3) London Stock Exchange
4) Japanese Stock Exchange
5) Shanghai Stock Exchange
6) Hong Kong Stock Exchange
8) Shenzhen Stock Exchange
9) Toronto Stock Exchange
10) Deutsche Stock Exchange
11) Bombay Stock Exchange
12) National Stock Exchange of India
13) Swiss Stock Exchange
14) Australian Stock Exchange
15) Korea Stock Exchange
16) OMX Nordic Exchange
Canada is approximately the 10th largest economy in the world, and has the 9th largest stock market. From the list above, some nations have more than one exchange listed, as many developing nations have not consolidated exchanges within their borders and represent the trend of money being invested in emerging economies.
There are three Canadian stock markets, sometimes called Canadian markets, all owned by the TMX Group:
1) Toronto Stock Exchange – for mature, large corporations and headquartered in Toronto.
2) TSXVenture Exchange – for early stage corporations and headquartered in Calgary.
3) Montreal Options Exchange – for listed options and corporations headquartered in Montreal.
Stock options, sometimes referred to as stock market options, are a derivative financial instrument. They are referred to as derivatives because they derive their value from an underlying investment instrument. There are several different kinds, outlined below.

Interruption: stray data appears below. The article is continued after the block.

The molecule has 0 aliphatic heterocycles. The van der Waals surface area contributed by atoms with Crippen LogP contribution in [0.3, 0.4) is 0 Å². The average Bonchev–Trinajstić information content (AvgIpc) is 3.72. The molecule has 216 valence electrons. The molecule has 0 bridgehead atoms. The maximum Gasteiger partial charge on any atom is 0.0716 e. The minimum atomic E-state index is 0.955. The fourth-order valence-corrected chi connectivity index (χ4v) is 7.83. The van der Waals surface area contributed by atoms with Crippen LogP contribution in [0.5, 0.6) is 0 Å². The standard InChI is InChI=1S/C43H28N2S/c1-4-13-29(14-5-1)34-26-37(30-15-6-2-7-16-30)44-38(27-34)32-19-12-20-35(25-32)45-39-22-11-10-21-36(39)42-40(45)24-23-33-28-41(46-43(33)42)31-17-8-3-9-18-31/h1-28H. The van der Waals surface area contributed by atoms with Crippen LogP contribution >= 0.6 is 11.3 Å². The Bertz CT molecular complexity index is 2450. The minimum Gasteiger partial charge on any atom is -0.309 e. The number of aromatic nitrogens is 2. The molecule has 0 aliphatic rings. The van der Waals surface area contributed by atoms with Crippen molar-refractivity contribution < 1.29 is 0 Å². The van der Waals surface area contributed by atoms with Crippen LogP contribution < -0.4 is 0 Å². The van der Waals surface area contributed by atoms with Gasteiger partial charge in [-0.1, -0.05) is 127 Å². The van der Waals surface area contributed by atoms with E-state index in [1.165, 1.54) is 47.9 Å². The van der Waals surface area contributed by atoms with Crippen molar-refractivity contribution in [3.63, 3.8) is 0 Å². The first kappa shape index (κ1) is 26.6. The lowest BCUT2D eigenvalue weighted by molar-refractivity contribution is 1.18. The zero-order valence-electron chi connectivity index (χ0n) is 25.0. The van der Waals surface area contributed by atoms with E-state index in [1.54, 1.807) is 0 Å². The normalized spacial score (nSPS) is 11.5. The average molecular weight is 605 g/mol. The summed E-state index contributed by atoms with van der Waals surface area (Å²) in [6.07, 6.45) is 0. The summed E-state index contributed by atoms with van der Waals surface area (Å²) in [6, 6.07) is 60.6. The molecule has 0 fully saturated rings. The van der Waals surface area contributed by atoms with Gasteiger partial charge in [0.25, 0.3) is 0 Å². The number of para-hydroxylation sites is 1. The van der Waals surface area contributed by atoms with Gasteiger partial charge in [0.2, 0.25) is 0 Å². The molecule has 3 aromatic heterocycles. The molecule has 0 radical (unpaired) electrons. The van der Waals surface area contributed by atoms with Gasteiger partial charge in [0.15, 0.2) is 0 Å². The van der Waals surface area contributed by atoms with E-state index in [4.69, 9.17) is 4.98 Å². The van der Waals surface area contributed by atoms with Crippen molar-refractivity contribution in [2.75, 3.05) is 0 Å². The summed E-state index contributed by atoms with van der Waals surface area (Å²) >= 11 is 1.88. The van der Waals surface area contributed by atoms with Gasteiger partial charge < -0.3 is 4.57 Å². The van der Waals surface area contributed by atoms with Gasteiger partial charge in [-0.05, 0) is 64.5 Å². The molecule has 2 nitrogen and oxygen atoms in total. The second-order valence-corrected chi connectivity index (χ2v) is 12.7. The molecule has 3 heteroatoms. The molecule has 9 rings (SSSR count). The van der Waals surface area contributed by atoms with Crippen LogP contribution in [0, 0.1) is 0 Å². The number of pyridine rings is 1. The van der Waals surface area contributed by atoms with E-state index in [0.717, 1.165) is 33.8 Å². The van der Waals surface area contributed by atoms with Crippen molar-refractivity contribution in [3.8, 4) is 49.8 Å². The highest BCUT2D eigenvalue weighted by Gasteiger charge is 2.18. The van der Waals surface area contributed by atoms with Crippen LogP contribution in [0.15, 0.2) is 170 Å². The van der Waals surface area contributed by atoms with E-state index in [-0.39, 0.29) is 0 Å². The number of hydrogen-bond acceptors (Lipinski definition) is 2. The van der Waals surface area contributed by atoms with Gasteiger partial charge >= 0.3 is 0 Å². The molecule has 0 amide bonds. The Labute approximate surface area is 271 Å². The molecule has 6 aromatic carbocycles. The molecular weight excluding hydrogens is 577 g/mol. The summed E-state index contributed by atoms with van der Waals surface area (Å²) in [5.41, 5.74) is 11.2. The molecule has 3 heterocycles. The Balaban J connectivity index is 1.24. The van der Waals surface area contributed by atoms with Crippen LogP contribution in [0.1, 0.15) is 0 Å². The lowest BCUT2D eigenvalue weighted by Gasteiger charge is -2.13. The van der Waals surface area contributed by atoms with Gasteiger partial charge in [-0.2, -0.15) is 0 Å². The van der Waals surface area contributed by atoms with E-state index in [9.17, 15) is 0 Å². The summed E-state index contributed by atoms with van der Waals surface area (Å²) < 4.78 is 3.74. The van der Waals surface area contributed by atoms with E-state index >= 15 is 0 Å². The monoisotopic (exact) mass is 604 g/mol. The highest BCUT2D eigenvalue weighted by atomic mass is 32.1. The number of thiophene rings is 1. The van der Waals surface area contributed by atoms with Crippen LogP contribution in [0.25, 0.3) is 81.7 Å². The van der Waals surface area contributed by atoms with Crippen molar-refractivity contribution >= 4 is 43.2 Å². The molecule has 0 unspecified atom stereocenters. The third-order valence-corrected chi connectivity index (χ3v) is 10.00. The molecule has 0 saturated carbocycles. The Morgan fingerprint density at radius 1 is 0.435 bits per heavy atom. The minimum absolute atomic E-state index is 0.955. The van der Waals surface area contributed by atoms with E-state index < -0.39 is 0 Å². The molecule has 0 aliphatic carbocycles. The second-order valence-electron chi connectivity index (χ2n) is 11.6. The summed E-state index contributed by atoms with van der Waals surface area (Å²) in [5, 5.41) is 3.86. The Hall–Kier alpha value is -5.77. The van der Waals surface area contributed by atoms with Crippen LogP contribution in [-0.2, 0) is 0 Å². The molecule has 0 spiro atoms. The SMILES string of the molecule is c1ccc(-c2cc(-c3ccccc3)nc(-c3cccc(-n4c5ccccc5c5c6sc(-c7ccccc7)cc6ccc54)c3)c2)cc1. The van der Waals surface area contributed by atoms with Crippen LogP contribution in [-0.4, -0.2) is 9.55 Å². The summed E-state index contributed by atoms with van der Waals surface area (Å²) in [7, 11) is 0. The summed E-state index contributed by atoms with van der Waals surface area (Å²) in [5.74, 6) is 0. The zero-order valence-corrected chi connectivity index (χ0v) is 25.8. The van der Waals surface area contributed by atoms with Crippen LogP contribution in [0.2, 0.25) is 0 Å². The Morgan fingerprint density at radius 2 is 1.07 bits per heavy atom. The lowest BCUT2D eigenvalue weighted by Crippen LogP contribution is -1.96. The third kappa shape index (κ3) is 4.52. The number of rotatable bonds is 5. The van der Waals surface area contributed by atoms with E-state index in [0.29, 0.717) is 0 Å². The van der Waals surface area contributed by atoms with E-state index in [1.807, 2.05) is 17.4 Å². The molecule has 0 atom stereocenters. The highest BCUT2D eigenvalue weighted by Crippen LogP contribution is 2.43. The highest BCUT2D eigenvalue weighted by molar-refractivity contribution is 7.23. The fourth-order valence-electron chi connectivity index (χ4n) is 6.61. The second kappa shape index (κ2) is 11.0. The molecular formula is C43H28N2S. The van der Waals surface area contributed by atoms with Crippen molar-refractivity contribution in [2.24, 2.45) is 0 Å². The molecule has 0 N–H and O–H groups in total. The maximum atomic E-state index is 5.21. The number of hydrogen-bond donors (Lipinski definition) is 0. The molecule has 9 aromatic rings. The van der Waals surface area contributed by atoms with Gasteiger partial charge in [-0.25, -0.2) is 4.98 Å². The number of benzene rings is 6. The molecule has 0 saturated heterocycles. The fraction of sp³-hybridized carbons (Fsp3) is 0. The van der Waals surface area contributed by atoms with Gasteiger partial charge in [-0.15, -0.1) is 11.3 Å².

A call option, or call, is the right (but not the obligation) to buy a stock at a certain price for a certain period of time. An in the money call option has the strike price (the price the owner of a call has the right to buy at) at less than the current market price. An out of the money (OTM) call option is one where the call price is above the current market price. An investor would buy an out of the money call option with the expectation that the price would rise above the strike price. A call option represents buying 100 shares of the underlying stock. The investor pays a premium to gain control, or leverage, over the shares. The premium is the maximum loss.
A put option, or put, is the right (but not the obligation) to sell a stock at a certain price for a certain period of time. An in the money put option has the strike price (the price the owner of a put has the right to sell at) above the current market price. An out of the money put option is one where the put price is below the current market price. An investor would buy an out of the money put option with the expectation that the price would decline below the strike price. A put option represents buying 100 shares of the underlying stock. The investor pays a premium to gain control, or leverage, over the shares. The premium is the maximum loss.
The examples outlined above represent buying options. Writing or selling options has a different risk profile and should be discussed with a financial advisor before attempting.
An investor who does not want to sell a portfolio of stocks can hedge his or her portfolio by purchasing put options below the market. If the market were to decline and the value of stocks contract with it, the value of the put position would increase and help minimize the loss.